YouTube Royalty-Free Music bank

May 1, 2014

When adding music to a video, there is always the point when you want to reach for your audio collection, be it iTunes, Amazon or that pile of dusty CDs and import your favourite song and use that.

Yeah, that’s called copyright infringement.  It’s so easy to do, but ethically and legally it’s a big NO.

Copyright infringement joke

The irony is not lost on me

The big problem is what do you do if you don’t (or know someone who does) have the talent  to create music for your video.  And let’s face it, even if you do, that’s a whole extra level of work.

There are royalty-free music websites out there, but whenever I’ve tried to use them, I’ve found it near impossible to find the right type of music for the mood I’m trying to convey.

The closest I’d found was Video Copilot, which sells a CD of audio effects and includes some music ambience tracks.   These tracks aren’t bad, but they are limited.

The Solution!

Last time I uploaded a video to YouTube* I noticed a new feature, Creation Tools.  And in there, is an Audio Library link.

YouTube's audio libraryThe mp3 files are catalogued by genre, mood, instrument, duration and sub-categorized as well.

And just like that, problem solved.  A decent, well organised collection of royalty-free music.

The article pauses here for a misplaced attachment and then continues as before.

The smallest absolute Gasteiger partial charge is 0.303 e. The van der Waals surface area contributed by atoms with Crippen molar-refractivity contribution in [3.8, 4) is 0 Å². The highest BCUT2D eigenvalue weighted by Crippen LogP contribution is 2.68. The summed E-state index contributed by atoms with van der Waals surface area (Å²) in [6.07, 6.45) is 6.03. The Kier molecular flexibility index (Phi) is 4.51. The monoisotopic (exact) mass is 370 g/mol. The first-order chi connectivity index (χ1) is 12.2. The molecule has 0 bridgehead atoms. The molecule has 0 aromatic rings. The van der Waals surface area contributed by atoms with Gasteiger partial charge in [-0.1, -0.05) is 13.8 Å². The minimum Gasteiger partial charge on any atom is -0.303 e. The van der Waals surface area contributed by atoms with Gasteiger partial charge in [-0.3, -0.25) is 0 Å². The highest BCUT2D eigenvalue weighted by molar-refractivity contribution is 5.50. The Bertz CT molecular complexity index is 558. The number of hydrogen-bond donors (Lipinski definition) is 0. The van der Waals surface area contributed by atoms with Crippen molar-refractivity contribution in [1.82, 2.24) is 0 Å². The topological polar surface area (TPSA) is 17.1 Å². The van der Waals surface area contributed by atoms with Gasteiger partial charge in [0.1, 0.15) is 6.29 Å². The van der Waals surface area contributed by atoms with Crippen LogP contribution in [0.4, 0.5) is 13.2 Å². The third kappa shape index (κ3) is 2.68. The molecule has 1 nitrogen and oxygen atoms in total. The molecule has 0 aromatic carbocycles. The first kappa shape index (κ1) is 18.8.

Thank you, YouTube*!

 

* It’s a video hosting website, some of you may have heard of it

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FIXED: Playing MP3 files in Windows Media Player from IE (instead of Quicktime)

February 18, 2013

Preamble

OK, before I start. I don’t want to hear about Chrome, Firefox, Winamp, iTunes or frankly anything else. It’s taken me an absolute age to find a solution to this on the internet and almost every forum I went on where someone was having this issue, there was someone else suggesting they just change browser or media player.

I can’t. We run RM CC4 at school, which uses Internet Explorer 8/9 and Windows Media Player.

If you’re a fanboy (or fangirl) of another set up, good for you. Glad you’ve got the freedom to do so. Now shush, this article isn’t for you.

The Problem

For the rest of us, there’s a really annoying issue if you have Quicktime installed and you’re using IE8 or IE9.  When you click on a link to an MP3 file, instead of delivering the file, the window gets taken over by thew Quicktime logo , shortly followed by a whole page of white with a tiny play bar in the middle.  Not pretty, not flexible and kinda annoying.

Quicktime

You get this followed by…

The Playbar

…this

The Extended Problem

A lot of people blame Apple for this, but I think the blame lies with Microsoft (when you see the solution).  The issue is that Microsoft have changed the way you control what plays what, but the parallels with the old system are still there, so lots of forums and help sites list the old way, which no longer works.

The Solution

Inside Internet Explorer, do to the following:

  • Click on Tools
  • Internet Options (yeah, Internet Options, not Manage Add-ons)
  • Click on the Programs tab
  • Click Set Programs

At this point, a window for the Control Panel opens up .  It looks like, but is not the Default Programs area of the Control Panel.